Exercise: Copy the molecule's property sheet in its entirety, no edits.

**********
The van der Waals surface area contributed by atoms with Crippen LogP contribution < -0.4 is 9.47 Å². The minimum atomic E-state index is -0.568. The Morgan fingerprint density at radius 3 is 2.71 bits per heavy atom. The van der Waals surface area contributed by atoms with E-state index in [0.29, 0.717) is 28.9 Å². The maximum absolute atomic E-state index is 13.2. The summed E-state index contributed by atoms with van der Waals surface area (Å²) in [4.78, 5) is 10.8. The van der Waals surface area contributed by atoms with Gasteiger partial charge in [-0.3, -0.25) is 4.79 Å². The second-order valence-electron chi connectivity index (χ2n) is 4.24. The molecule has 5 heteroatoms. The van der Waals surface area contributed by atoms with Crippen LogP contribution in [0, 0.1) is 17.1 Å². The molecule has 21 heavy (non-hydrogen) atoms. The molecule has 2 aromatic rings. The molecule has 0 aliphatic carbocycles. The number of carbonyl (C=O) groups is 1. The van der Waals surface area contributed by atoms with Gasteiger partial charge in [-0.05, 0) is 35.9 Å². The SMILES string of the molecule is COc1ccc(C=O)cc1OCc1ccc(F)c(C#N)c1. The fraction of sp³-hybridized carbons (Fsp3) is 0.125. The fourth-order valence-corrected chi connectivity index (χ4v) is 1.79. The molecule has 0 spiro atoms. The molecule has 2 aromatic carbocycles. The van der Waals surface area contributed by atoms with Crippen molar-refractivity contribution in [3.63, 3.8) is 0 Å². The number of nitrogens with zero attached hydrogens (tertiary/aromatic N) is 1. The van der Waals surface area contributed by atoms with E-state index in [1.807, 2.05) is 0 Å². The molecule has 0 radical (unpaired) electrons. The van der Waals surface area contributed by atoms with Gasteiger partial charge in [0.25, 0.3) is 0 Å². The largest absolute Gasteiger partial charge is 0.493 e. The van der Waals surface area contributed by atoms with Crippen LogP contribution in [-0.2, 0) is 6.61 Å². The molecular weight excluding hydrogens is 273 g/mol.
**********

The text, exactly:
The van der Waals surface area contributed by atoms with Crippen LogP contribution < -0.4 is 9.47 Å². The minimum atomic E-state index is -0.568. The Morgan fingerprint density at radius 3 is 2.71 bits per heavy atom. The van der Waals surface area contributed by atoms with E-state index in [0.29, 0.717) is 28.9 Å². The maximum absolute atomic E-state index is 13.2. The summed E-state index contributed by atoms with van der Waals surface area (Å²) in [4.78, 5) is 10.8. The van der Waals surface area contributed by atoms with Gasteiger partial charge in [-0.3, -0.25) is 4.79 Å². The second-order valence-electron chi connectivity index (χ2n) is 4.24. The molecule has 5 heteroatoms. The van der Waals surface area contributed by atoms with Crippen LogP contribution in [0, 0.1) is 17.1 Å². The molecule has 21 heavy (non-hydrogen) atoms. The molecule has 2 aromatic rings. The molecule has 0 aliphatic carbocycles. The number of carbonyl (C=O) groups is 1. The van der Waals surface area contributed by atoms with Gasteiger partial charge in [-0.05, 0) is 35.9 Å². The SMILES string of the molecule is COc1ccc(C=O)cc1OCc1ccc(F)c(C#N)c1. The fraction of sp³-hybridized carbons (Fsp3) is 0.125. The fourth-order valence-corrected chi connectivity index (χ4v) is 1.79. The molecule has 0 spiro atoms. The molecule has 2 aromatic carbocycles. The van der Waals surface area contributed by atoms with Crippen molar-refractivity contribution in [3.63, 3.8) is 0 Å². The number of nitrogens with zero attached hydrogens (tertiary/aromatic N) is 1. The van der Waals surface area contributed by atoms with E-state index in [1.807, 2.05) is 0 Å². The molecule has 0 radical (unpaired) electrons. The van der Waals surface area contributed by atoms with Gasteiger partial charge in [0.25, 0.3) is 0 Å². The largest absolute Gasteiger partial charge is 0.493 e. The van der Waals surface area contributed by atoms with Crippen LogP contribution in [-0.2, 0) is 6.61 Å². The molecular weight excluding hydrogens is 273 g/mol.